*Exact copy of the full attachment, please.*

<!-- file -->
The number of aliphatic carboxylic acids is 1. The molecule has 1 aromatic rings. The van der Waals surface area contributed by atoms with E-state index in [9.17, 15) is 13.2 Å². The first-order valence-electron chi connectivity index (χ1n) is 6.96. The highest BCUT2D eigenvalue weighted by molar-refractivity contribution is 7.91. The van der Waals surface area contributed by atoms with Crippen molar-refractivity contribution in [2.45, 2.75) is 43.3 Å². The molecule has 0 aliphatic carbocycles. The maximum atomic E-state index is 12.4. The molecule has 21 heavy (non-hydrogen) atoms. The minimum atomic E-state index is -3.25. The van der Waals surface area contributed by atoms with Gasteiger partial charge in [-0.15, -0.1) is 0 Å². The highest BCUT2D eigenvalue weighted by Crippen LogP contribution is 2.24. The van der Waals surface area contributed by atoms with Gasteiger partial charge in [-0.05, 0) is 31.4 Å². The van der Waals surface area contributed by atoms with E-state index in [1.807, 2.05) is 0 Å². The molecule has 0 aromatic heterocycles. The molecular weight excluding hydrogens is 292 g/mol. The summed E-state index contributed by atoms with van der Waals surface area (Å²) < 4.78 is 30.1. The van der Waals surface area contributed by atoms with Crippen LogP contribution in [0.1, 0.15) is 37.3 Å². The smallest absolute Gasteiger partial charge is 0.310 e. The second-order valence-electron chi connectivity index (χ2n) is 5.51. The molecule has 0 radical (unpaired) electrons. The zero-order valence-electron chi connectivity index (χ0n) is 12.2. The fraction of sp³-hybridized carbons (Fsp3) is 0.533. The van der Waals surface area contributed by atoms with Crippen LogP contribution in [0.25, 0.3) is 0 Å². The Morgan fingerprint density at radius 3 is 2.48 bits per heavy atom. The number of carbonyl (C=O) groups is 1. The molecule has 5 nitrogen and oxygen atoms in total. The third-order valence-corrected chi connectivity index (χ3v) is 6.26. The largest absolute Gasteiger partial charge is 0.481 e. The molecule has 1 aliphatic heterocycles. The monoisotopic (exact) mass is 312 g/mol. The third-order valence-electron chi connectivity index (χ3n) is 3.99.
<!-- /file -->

The number of aliphatic carboxylic acids is 1. The molecule has 1 aromatic rings. The van der Waals surface area contributed by atoms with E-state index in [9.17, 15) is 13.2 Å². The first-order valence-electron chi connectivity index (χ1n) is 6.96. The highest BCUT2D eigenvalue weighted by molar-refractivity contribution is 7.91. The van der Waals surface area contributed by atoms with Crippen molar-refractivity contribution in [2.45, 2.75) is 43.3 Å². The molecule has 0 aliphatic carbocycles. The maximum atomic E-state index is 12.4. The molecule has 21 heavy (non-hydrogen) atoms. The minimum atomic E-state index is -3.25. The van der Waals surface area contributed by atoms with Gasteiger partial charge in [-0.15, -0.1) is 0 Å². The highest BCUT2D eigenvalue weighted by Crippen LogP contribution is 2.24. The van der Waals surface area contributed by atoms with Gasteiger partial charge in [-0.05, 0) is 31.4 Å². The van der Waals surface area contributed by atoms with E-state index in [1.807, 2.05) is 0 Å². The molecule has 0 aromatic heterocycles. The molecular weight excluding hydrogens is 292 g/mol. The summed E-state index contributed by atoms with van der Waals surface area (Å²) < 4.78 is 30.1. The van der Waals surface area contributed by atoms with Crippen LogP contribution in [0.1, 0.15) is 37.3 Å². The smallest absolute Gasteiger partial charge is 0.310 e. The second-order valence-electron chi connectivity index (χ2n) is 5.51. The molecule has 0 radical (unpaired) electrons. The zero-order valence-electron chi connectivity index (χ0n) is 12.2. The fraction of sp³-hybridized carbons (Fsp3) is 0.533. The van der Waals surface area contributed by atoms with Crippen LogP contribution in [0.25, 0.3) is 0 Å². The Morgan fingerprint density at radius 3 is 2.48 bits per heavy atom. The number of carbonyl (C=O) groups is 1. The molecule has 5 nitrogen and oxygen atoms in total. The third-order valence-corrected chi connectivity index (χ3v) is 6.26. The largest absolute Gasteiger partial charge is 0.481 e. The molecule has 1 aliphatic heterocycles. The monoisotopic (exact) mass is 312 g/mol. The third-order valence-electron chi connectivity index (χ3n) is 3.99.